with a yield stressbingham plastic
toothpaste, drilling mud, blood, cocoa butter, mayonnaise, yoghurt, tomato puree, nail polish, sewage sludge

With a bit of adjustment, Newton's equation can be written as a power law that handles the pseudoplastics and the dilantants — the Ostwald-de Waele equation

F = k



where η the viscosity is replaced with k the flow consistency index [Pa sn] and the velocity gradient is raised to some power n called the flow behavior index [dimensionless]. The latter number varies with the class of fluid.

n < 1n = 1n > 1

A different modification to Newton's equation is needed to handle Bingham plastics — the Bingham equation

F = σy + ηpldvx

where σy is the yield stress [Pa] and ηpl is the plastic viscosity [Pa s]. The former number separates Bingham plastics from newtonian fluids.

σy < 0σy = 0σy > 0
impossiblenewtonianbingham plastic

Combining the Ostwald-de Waele power law with the Bingham yield stress gives us the more general Herschel-Bulkley equation

F = σy + k



where again, σy is the yield stress [Pa], k is the flow consistency index [Pa sn], and n is the flow behavior index [dimensionless].


When a force (F) is applied to an object, one of four things can happen.

  1. It could accelerate as a whole, in which case Newton's second law of motion would apply…

    F = ma

    This term is not interesting to us right now. We've already discussed this kind of behavior in earlier chapters. Mass (m) is resistance to acceleration (a), which is the second derivative of position (x). Let's move on to something new.

  2. It could flow like a fluid, which could be described by this relationship…

    F = −bv

    This is the simplified model where drag is directly proportional to speed (v), the first derivative of position (x). We used this in terminal velocity problems just because it gave differential equations that were easy to solve. We also used it in the damped harmonic oscillator, again because it gave differential equations that were easy to solve (relatively easy, anyway). The proportionality constant (b) is often called the damping factor.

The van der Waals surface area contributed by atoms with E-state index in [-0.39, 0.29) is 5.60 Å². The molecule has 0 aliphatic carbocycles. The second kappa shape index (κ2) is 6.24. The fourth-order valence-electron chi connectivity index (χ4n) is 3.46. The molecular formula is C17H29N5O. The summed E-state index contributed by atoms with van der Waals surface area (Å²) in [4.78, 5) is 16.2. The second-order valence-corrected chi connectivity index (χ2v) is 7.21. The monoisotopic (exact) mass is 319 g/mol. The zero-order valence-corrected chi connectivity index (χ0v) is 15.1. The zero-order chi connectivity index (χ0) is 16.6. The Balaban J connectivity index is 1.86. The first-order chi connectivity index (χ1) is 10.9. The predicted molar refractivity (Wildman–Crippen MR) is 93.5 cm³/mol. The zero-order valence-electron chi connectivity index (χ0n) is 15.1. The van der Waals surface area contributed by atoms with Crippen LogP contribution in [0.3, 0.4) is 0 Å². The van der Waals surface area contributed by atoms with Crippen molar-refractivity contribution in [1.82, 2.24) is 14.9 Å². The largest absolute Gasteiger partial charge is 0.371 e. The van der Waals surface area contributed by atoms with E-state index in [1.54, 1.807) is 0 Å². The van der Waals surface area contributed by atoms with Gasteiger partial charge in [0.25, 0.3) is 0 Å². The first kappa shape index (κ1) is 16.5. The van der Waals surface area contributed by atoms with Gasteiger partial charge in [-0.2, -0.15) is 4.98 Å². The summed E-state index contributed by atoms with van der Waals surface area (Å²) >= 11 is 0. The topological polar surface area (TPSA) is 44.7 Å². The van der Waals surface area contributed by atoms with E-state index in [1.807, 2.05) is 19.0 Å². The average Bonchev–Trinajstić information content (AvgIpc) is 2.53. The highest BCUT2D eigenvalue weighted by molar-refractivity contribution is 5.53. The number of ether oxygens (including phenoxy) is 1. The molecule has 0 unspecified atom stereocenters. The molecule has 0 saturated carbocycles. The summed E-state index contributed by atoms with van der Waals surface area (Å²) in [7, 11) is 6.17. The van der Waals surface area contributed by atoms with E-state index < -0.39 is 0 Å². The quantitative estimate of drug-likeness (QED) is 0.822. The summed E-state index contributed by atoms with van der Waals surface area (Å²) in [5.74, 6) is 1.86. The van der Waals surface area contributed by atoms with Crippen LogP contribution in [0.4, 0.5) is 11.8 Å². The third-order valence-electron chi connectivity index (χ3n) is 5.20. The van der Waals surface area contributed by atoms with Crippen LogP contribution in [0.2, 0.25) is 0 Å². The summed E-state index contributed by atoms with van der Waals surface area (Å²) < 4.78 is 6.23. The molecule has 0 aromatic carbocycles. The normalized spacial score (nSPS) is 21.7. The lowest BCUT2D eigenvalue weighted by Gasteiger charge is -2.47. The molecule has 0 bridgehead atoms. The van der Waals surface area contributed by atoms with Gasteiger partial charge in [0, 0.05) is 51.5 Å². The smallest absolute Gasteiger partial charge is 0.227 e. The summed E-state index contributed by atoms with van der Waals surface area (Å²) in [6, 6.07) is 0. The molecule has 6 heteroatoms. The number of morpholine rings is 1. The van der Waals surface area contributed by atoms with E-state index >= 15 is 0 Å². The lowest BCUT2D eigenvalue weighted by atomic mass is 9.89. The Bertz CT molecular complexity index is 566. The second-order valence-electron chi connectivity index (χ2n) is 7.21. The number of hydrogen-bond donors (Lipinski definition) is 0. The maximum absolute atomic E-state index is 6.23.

3. It could deform like a solid according to Hooke's law…

    F = −kx

    The proportionality constant (k) is the spring constant. Position (x) is not the part of any derivative nor is it raised to any power.

  4. It could get stuck

    F = −f

    That symbol f makes it look like we're discussing static friction. In fluids (non-newtonian fluids, to be specific) a term like this is associated with yield stress. Position (x) is not involved in any way.

Put everything together and state acceleration and velocity as derivatives of position.

F = md2xbdxkxf

This differential equation summarizes the possible behaviors of an object. The interesting thing is that it mixes up the behaviors of fluids and solids. The more interesting thing is that there are occasions when both behaviors will be present in one thing. Materials that both flow like fluids and deform like solids are said to be viscoelastic — an obvious mash-up of viscosity and elasticity. The study of materials with fluid and solid properties is called rheology, which comes from the Greek verb ρέω (reo), to flow.

What old book gave me this idea? What should I write next?